Added Biologic for RA Found Not Cost-Effective in Swedish Study


The extra cost for the TNF inhibitor infliximab over conventional DMARDs for early arthritis was deemed not justified, putting a price tag on prior negative results from the same large trial.

Eriksson JK, Karlsson JA, Bratt J, et al., Cost-effectiveness of infliximab versus conventional combination treatment in methotrexate-refractory early rheumatoid arthritis: 2-year results of the register-enriched randomised controlled SWEFOT trial. Ann Rheum Dis. (2014) Apr 15. doi: 10.1136/annrheumdis-2013-205060. [Epub ahead of print]  

An analysis from Sweden, where access to nationalized healthcare registries enables robust estimates of costs and benefits, has matched a biologic versus conventional DMARDs head-to-head, and deemed the cost of the biologic not acceptable by societal measures.

Using productivity and quality of life as outcomes, adding the TNF inhibitor infliximab proved far less cost-effective than "triple therapy" (adding the conventional DMARDs sulfasalazine and hydroxychloroquine) to treat early rheumatoid arthritis refractory to methotrexate (MTX), according to results from a major clinical trial. This extends earlier findings from the same trial that a beneficial clinical effect of the biologic is not sustained in the long term.

Adding infliximab to MTX for 21months in Sweden cost €27,487 (in 2011 Euros) or about $38,000 in current US dollars, compared to €10,364 (2011 Euros) or less than $14,500 in today’s dollars for adding sulfasalazine and hydroxychloroquine -- with no difference in productivity losses or quality-adjusted life years (QALYs).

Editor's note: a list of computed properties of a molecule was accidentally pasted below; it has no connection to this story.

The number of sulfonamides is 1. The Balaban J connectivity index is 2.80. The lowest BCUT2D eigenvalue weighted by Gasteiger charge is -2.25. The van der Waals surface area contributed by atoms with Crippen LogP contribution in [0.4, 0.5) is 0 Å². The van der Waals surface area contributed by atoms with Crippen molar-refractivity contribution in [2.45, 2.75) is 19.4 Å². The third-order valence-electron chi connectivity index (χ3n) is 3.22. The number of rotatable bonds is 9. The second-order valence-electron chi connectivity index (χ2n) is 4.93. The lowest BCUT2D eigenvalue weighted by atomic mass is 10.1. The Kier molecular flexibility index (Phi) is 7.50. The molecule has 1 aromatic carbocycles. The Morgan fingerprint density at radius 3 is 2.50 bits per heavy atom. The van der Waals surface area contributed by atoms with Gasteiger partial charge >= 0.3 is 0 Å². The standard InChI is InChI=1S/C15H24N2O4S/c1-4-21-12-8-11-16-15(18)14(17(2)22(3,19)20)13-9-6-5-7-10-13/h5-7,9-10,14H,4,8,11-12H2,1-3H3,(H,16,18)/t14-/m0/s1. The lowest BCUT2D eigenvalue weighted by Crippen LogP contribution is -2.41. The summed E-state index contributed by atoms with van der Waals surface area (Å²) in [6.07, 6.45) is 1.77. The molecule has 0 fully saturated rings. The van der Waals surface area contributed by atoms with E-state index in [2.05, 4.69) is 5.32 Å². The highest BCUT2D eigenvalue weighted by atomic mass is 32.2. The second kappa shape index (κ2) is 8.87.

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The total costs included not only antirheumatic drugs but also inpatient care (including surgery), non-primary outpatient care (including day surgery), work loss due to sick leave, and disability pensions, estimated during the 21 months of follow-up.  Among factors adding to the cost of the infliximab was that it was administered in the hospital, and that patients taking it saw their rheumatologists more often.

The trial involved patients previously enrolled in the SWEdish FarmacOTherapy (SWEFOT) trial who had not achieved low disease activity with MTX monotherapy. The 487 patients with early RA resistant to MTX monotherapy, recruited from 15 rheumatology centers in Sweden, were assigned randomly to MTX plus infliximab (n=128) or triple DMARD therapy (n=130), and followed at 3-month intervals.

Previous results from SWEFOT, published in 2012, found that the TNF-inhibitor plus MTX produced a better treatment response initially (at 9 months), but the difference in these outcomes over triple therapy was not sustained to 15 or 21 months.

Further results reported in 2013 found better radiographic outcomes and treatment adherence among the TNF inhibitor group, but no differences in quality of life or improvements in work loss.

Compared to the conventional therapy, adding infliximab was not found to be cost effective at “willingness-to-pay” levels generally considered acceptable, or $50, 000 to $100, 000 per QALY. However, the authors add, it can "only be speculated" whether observed differences in the radiographic results and adherence might affect physical function or pain in ways that would alter the economic conclusions in the long term. 

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